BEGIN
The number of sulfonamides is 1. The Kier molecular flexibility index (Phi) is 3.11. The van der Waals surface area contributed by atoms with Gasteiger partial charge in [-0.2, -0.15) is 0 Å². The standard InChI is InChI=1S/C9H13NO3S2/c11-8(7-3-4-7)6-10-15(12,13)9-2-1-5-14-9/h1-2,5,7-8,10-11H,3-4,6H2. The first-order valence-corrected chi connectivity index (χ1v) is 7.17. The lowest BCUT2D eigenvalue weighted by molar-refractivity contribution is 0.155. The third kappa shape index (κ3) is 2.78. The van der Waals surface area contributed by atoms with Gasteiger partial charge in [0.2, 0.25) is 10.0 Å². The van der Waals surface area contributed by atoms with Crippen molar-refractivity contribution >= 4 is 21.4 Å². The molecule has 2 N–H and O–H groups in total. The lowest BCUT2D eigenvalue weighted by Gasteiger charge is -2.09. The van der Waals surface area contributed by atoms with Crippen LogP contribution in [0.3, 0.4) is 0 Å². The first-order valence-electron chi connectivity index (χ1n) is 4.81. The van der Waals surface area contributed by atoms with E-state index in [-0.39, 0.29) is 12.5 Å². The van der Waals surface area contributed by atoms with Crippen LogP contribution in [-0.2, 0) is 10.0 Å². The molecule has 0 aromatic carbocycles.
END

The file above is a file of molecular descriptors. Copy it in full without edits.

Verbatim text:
The number of sulfonamides is 1. The Kier molecular flexibility index (Phi) is 3.11. The van der Waals surface area contributed by atoms with Gasteiger partial charge in [-0.2, -0.15) is 0 Å². The standard InChI is InChI=1S/C9H13NO3S2/c11-8(7-3-4-7)6-10-15(12,13)9-2-1-5-14-9/h1-2,5,7-8,10-11H,3-4,6H2. The first-order valence-corrected chi connectivity index (χ1v) is 7.17. The lowest BCUT2D eigenvalue weighted by molar-refractivity contribution is 0.155. The third kappa shape index (κ3) is 2.78. The van der Waals surface area contributed by atoms with Gasteiger partial charge in [0.2, 0.25) is 10.0 Å². The van der Waals surface area contributed by atoms with Crippen molar-refractivity contribution >= 4 is 21.4 Å². The molecule has 2 N–H and O–H groups in total. The lowest BCUT2D eigenvalue weighted by Gasteiger charge is -2.09. The van der Waals surface area contributed by atoms with Crippen LogP contribution in [0.3, 0.4) is 0 Å². The first-order valence-electron chi connectivity index (χ1n) is 4.81. The van der Waals surface area contributed by atoms with E-state index in [-0.39, 0.29) is 12.5 Å². The van der Waals surface area contributed by atoms with Crippen LogP contribution in [-0.2, 0) is 10.0 Å². The molecule has 0 aromatic carbocycles.